Atelier Reutlinger

The Reutlinger Photography Studio was opened in Paris in 1850 and took photos of the rich and famous until 1937.  The studio was founded by Charles Reutlinger, of German descent.  There is a charming description of a visit to the studio in an 1867 edition of The British Journal of Photography.  The studio passed on to Charles’ brother Emile in 1880, who ran the studio until 1890.  In 1883, Emile’s son Léopold (b. March 17, 1863) came to Paris from Callao, Peru, where he grew up.  It was Léopold, who took over in 1890, that developed the postcard business that most interests me.

Léopold “introduced a very distinctive style of merging photographic images with art nouveau fantasy overlays.  He added to that process exceptionally well-done hand tinting. The Reutlinger Studio became known for their unusual art nouveau styles of postcard designs, especially for portraits of actresses.  These postcards were not cheaply produced, nor were they cheaply sold.  This part of his business was very successful and sought-after, as thousands of his art nouveau postcards were produced.”  (http://e-vint.com/e-reutlinger.html)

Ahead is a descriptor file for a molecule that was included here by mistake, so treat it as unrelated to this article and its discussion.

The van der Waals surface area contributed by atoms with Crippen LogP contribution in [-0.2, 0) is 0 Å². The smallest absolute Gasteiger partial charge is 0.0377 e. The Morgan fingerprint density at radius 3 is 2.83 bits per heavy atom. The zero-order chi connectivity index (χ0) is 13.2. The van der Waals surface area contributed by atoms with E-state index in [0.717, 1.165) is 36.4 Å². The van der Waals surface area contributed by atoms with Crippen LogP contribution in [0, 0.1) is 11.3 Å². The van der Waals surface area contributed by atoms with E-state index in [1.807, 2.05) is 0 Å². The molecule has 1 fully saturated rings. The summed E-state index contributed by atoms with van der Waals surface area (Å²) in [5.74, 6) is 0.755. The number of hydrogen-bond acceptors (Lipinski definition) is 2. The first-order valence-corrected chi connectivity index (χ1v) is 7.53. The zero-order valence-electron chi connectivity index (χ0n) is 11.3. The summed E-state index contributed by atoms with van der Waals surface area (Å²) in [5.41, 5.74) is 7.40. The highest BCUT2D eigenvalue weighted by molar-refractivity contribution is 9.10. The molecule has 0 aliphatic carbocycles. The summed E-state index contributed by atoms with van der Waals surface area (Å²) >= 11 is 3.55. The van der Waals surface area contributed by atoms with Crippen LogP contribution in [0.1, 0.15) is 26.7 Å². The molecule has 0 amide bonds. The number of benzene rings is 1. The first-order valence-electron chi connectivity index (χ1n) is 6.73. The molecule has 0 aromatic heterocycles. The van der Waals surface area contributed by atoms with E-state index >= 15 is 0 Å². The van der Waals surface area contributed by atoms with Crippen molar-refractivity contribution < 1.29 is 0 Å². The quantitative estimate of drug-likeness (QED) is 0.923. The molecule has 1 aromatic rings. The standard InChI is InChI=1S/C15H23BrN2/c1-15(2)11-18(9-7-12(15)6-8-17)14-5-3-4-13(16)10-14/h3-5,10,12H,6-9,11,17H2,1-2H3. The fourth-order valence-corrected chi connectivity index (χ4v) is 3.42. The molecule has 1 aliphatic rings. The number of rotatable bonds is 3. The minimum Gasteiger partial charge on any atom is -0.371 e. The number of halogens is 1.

Léopold continued to run the studio until he lost an eye in an accident with a champagne cork in 1930.  He died in 1937 at the age of 74.

I have a very large number of postcards from the Atelier Reutlinger in my collection, and I will share many of them here and on other pages, as I learn how to design appropriate pages to organize and show cards from my collection.

Here are a few examples, from 1900-1901.  This era was particularly characterized by black and white cards featuring identified stage actresses in art nouveau frames: